Every genre of literature has works that define that particular style of writing, be it sci-fi, horror, history, law or juvenile fiction. Everybody knows, in some form or another, the works of Stephen King, David McCullough, Nora Roberts and Judy Blume their names are synonymous with the genus of writing in which they scribe. There are many known authors, either known for their style or the content that they so poignantly convey. Some use humor. Others use fact. Still more use mystery or delve into the past. They paint a picture that transports you somewhere else, a place where the author wants you to go and a destination so glorious you opt not to return. There is no better comment from an 8 year-old, eyes barely visible over the dog-eared pages of thick hardback, than "wow, I really got lost in that book!"
The same is true, in fact, of cookbooks, books on food, books on eating and the like. There are a great number of cookbooks that are treasured as 'classics.' Tomes that are as rich in content as they are in panache tend to hold our interest as well as a spot in the 'close at hand' space on the bookshelf. Unless the material is captivating, expertly written and, sadly enough, entertaining, there is little that is going to interrupt watching FoodTV for us grown-up types, let alone the latest episode of Survivor or Desperate Housewives. Larousse's Gastronomique, Ranhoffer's Epicurean, Rombauer/Becker's The Joy of Cooking are but a few of the namesake classics of old (and somewhat revised.) Lately, Kelleher's French Laundry, Birenbaum's The Cake Bible and, even more recently, Reinhart's The Bread Baker's Apprentice have all found homes, at least in my home, in the "do not give away (meaning: do not lend)" section of my cookbook collection. A classic book on food is a perennial favorite loaded with the 'goods' for which you are looking. It does not disappoint, rather it enriches, encourages and enlightens your epicurean wherewithal. A compendium of classic food literature would be far from complete without including Harold McGee's On Food and Cooking.
Harold McGee has made it even more to difficult to say, "I got it!" when questioned about a particular facet on food science. Sure, Alton Brown is great in teaching us the virtues of using science in the kitchen. And he does it with those great camera angles, catchy sound effects and really good-looking food. I'm a big fan! And Robert Wolke's What Einstein Told his Cook (and later second volume) does great justice to explain, in a kitschy style, what is happening on a molecular level to the lumpy gravy. And do not go near the kitchen-lab without paying homage to Shirley Corriher's Cookwise. She is the real deal and she makes me understand! But, McGee is the man. Legend! Hero! And with the a completely revised edition of 1984's On Food and Cooking there is even more going on in that pot of rice pilaf then you ever thought possible. Perhaps the revised edition should have been subtitled Everything you wanted to know about cooking science but had no idea the information existed.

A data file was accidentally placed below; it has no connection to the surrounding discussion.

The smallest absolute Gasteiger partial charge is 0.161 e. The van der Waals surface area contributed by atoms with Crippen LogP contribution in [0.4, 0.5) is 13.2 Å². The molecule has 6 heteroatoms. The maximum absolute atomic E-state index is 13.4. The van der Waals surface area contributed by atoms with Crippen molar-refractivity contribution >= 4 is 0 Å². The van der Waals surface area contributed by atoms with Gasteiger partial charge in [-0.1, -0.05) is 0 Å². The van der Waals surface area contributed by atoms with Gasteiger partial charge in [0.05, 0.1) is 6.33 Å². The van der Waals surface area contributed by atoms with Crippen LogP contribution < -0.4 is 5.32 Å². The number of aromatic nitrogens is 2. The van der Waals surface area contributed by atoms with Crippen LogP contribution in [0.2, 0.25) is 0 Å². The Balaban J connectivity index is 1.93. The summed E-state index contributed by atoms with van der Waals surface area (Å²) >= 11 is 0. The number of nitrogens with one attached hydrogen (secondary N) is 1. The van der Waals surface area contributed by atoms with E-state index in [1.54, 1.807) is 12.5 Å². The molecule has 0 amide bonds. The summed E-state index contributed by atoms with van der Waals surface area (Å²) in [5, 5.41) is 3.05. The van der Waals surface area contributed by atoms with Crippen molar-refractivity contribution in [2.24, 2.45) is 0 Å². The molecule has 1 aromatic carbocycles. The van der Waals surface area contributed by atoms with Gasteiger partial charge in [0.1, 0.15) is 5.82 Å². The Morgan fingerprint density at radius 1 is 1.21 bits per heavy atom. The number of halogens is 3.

I caution you that On Food and Cooking is not a science text, nor does it read that way. On Food and Cooking is much more than that. McGee's original digest was (and still is, but newly revised) the benchmark for the really good cook's working knowledge of kitchen science. Or should be, anyhow. The two editions then diverge. They are not the same works. Are the topics similar? Yesâ€¦ mostly. But there the similarities end. If you have refrained from trawling the new edition because you fear 'surface' changes for the sake of releasing an anniversary edition your are mistaken. The more you know about how your food interacts with the elements of which it is subject, the better equipped cook you will be. You will not find lengthy explanations of every facet of the topics mentioned in the 15 chapters. Nor will you put the book down with the chemical make-up of each ingredient covered in the new edition. Well, you might get most of the chemical make-up. What you will uncover is why you might (might not) rinse rice, why root flours do not work well in batters and why properly made mayonnaise does not separate. Notice "why" rather than just "that." This is higher-level learning inquiry into why food does what it does. If you merely want to know that you use cake flour to bake a cake then pick up one of the many books or magazines on the topic. However, if you need a detailed explanation of protein contents of common wheat flours, check page 530 in On Food and Cooking.
The entertainment factor in the new edition of On Food and Cooking should not be dismissed. Not that learning should not be entertaining McGee ensures that his new confabulation is colorfully engaging by his incorporation of a plethora of vignettes on related topics. Nearly every page holds Jeopardy-like wit like the Indo-European origins of "leavening" or the colon-cleansing properties of Escolar or the Arabic alchemy of alcohol.
Within the new edition's 884 pages, there is much on protein structures, acids, lipids, origins and the 'nature of' certain foods. There are no recipes, per se, nor does he claim there to be. There are, however, pontifications on dairy, eggs, meat, edible plants, fruits and vegetables, to name a few. The science McGee uses to explain just exactly why our kitchen is as much a laboratory as it is food preparation center is not written for the uninspired cook. Rather, McGee does not water down the Latin-roots, pH levels or evolutionary tract of our food follows. The new incarnation of On Food and Cooking should be as much of a staple as anything in the pantry. The only difference is that Harold McGee brings the enlightened truth to the kitchen satisfying our appetite for "why" and a bowl of delicate raviolis just plain satisfies. Together, they are divine.
Join the ChefTalk.com Open Forum with Harold McGee on December 10th at: http://www.cheftalk.com/forums.